The Reston Century is in two weeks and today was no day to ease off on the miles. So I rolled out of my driveway at 9:45 AM into 85 degree temps and 85% humidity. Good times. I wanted to stretch my distance a bit and decided to make for the small town of Midland, about 30 miles away.
The map indicates there isn’t much to see in Midland and the map was right. There is a small airport, the view of which is frustratingly blocked by roadside trees. I had accepted the fact that there would be nothing of interest on this route and this would simply be a pleasant ride through rural Virginia when I came across a small park, built in honor of Supreme Court Justice John Marshall.
Marshal was the longest-serving Supreme Court Chief Justice and fundamentally shaped the role of the court and therefore the US government. He was born in this area in 1755. His home is gone but there is a stone pyramid which marks the site, one half a mile down a nature trail which starts at the park. The park itself is rather simple, with a parking lot for five cars and a couple of markers describing the site and Marshal’s contributions to the republic. I didn’t travel down the path as it didn’t seem conducive to 23mm tires. I was quickly on my way again to the heavily traveled Route 28 and a favorable tailwind for the next 12 miles.
In short order, I found myself back in Nokesville, then Bristow, then back home. I focused on keeping my heart rate down early in the ride and eating something every 30 minutes. This paid off as I had plenty of energy towards the end of the trip, even with temps well over 100 degrees. I wish I placed equal emphasis on applying sunscreen. Inexplicably, I neglected to use any on this trip and as I type these words I am regretting that decision.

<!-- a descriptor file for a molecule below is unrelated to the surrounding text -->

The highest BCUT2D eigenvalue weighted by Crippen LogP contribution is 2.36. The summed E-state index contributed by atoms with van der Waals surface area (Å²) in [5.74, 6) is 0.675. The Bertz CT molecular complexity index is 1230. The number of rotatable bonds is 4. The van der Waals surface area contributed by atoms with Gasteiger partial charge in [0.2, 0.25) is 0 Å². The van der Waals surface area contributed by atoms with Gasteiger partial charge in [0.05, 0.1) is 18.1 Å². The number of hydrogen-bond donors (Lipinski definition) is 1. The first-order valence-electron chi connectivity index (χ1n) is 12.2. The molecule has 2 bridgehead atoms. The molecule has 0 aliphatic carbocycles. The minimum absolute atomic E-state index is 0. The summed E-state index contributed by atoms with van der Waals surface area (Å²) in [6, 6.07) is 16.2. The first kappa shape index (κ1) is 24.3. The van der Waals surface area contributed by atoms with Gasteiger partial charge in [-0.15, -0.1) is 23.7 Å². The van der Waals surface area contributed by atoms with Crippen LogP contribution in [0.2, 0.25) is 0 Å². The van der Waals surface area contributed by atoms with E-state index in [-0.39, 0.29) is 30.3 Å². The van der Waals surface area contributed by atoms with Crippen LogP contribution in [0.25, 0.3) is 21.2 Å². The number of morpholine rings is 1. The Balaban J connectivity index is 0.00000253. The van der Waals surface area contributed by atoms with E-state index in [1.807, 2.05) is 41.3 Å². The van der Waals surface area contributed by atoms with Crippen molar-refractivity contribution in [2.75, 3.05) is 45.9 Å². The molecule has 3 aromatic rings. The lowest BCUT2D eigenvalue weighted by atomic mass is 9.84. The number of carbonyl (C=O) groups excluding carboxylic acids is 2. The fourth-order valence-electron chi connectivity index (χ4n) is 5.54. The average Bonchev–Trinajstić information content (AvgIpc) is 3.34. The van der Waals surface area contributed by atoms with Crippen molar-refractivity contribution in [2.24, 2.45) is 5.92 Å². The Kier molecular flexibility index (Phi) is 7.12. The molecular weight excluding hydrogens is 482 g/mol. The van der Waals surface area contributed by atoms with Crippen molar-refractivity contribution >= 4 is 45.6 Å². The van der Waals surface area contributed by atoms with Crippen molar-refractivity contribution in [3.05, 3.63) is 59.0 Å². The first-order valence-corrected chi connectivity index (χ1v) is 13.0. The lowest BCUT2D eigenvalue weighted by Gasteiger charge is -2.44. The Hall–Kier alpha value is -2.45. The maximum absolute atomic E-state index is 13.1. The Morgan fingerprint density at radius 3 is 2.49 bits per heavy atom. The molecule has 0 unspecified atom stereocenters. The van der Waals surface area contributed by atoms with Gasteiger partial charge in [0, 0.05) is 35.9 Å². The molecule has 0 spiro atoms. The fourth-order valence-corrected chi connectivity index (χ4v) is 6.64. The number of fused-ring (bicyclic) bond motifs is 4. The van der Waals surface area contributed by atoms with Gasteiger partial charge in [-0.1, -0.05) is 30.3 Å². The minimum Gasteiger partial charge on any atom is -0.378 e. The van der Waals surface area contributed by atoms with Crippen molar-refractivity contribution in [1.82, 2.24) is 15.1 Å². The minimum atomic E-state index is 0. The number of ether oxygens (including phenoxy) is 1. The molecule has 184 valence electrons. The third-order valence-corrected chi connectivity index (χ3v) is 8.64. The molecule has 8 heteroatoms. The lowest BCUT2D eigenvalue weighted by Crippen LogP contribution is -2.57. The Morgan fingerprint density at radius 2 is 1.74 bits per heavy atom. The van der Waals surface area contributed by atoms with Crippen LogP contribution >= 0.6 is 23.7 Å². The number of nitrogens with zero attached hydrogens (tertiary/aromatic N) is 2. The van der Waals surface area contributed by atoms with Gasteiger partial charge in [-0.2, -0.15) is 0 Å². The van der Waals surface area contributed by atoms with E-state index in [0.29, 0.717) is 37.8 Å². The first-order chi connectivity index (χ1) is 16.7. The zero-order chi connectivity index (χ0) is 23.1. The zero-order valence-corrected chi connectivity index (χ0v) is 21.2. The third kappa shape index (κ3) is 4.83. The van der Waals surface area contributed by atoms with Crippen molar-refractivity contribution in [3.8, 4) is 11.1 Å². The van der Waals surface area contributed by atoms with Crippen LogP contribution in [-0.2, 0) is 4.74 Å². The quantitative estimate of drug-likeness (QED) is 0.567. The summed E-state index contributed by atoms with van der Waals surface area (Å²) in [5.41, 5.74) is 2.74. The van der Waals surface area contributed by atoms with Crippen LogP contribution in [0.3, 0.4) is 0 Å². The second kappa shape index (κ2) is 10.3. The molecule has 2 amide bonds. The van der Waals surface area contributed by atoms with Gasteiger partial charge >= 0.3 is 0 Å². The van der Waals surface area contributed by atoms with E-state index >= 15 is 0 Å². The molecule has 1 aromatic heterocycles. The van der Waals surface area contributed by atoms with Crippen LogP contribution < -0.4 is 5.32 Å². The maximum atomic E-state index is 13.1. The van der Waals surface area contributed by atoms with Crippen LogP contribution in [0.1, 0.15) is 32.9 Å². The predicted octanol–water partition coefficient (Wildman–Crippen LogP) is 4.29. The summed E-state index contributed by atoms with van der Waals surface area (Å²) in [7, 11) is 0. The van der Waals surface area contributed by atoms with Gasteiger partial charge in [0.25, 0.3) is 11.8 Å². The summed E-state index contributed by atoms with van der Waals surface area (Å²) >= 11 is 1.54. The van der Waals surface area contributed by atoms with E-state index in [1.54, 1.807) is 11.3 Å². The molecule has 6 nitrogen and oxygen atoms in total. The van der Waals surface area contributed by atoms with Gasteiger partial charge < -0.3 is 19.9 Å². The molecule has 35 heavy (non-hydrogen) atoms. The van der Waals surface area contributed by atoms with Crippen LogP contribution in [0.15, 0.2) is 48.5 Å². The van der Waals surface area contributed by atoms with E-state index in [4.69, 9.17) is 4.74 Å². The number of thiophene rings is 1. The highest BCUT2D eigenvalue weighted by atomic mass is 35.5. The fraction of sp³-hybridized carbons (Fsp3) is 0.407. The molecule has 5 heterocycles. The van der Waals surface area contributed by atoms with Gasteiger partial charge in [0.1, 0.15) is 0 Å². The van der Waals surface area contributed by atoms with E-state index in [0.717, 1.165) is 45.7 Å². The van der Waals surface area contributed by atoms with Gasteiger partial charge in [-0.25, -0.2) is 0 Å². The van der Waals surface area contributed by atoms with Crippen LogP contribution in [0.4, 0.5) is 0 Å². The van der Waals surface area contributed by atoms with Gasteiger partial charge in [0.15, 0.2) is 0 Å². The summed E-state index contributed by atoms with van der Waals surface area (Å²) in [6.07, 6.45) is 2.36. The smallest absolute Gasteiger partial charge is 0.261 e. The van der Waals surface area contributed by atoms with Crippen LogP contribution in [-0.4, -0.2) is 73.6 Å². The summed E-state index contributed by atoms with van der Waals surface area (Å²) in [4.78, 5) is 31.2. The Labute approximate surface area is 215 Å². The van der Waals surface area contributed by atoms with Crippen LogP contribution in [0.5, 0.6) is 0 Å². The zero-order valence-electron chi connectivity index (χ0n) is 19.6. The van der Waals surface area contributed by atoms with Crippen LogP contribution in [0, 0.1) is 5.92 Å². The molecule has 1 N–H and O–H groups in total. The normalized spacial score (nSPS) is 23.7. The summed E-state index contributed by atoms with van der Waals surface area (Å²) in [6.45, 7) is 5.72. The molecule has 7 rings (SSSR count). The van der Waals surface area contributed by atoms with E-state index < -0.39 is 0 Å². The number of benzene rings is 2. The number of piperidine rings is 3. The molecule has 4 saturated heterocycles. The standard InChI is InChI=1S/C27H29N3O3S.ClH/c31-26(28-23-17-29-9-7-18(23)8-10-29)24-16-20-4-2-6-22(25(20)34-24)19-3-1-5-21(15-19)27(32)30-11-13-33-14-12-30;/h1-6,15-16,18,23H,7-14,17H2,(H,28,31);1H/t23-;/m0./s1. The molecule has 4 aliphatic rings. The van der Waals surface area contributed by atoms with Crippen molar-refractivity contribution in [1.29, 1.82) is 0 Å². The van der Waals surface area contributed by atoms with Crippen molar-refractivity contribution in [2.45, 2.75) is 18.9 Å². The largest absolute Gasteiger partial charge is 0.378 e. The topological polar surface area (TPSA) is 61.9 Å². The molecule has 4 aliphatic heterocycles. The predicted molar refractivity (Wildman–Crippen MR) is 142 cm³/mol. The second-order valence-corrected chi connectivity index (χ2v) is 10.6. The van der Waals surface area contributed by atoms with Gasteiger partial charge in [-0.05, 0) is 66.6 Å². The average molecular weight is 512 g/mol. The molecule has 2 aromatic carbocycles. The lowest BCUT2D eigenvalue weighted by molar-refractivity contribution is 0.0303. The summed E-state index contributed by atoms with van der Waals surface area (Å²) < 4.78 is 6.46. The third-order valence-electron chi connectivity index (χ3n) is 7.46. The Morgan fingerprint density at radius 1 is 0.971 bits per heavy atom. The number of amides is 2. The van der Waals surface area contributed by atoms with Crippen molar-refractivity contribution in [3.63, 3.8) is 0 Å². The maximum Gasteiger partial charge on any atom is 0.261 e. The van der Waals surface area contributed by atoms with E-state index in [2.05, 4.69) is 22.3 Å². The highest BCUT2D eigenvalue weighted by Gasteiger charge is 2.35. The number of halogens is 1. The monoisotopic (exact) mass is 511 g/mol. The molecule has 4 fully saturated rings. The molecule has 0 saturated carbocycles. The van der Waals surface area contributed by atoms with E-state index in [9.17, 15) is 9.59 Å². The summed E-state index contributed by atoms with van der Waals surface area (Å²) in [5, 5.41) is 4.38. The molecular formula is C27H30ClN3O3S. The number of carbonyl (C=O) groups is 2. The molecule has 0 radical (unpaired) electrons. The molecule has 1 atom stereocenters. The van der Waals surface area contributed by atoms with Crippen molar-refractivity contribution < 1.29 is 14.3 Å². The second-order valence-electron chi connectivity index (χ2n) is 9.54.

Historical Marker Segment!
I was hopeful that I would find markers on Route 28, which is an older (pre-Civil War) road with ample opportunities for something historical on its path. I wasn’t disappointed. The first marker can be found outside Calverton, the first town north of Midland. In keeping with the decidedly Southern perspective on these markers, the Confederates are mentioned in a positive light, even when they lose, as Mosby did at this place in 1863. As a New Yorker, I was happy to learn the 5th NY Cavalry played a role in his demise on that day. Since the sign won’t tell you, I am pleased to inform you that the 5th NY was commanded by Colonel John Hammond of Crown Point, NY.
The next town northward is Catlett and it is here we can find another Civil War marker. This time, Mosby is the victor. As a raider, he tended to run away when things got too hot, but that was his job so we won’t fault him for that.
The final marker was an interesting design. Normally, these markers have the same writing on both sides. However the marker at the county line has a different version on each side – one for Fauquier County and one for Prince William County. As you can see, the Prince William side is in need of some gardening. This is the first time I’ve come across a marker that couldn’t be read.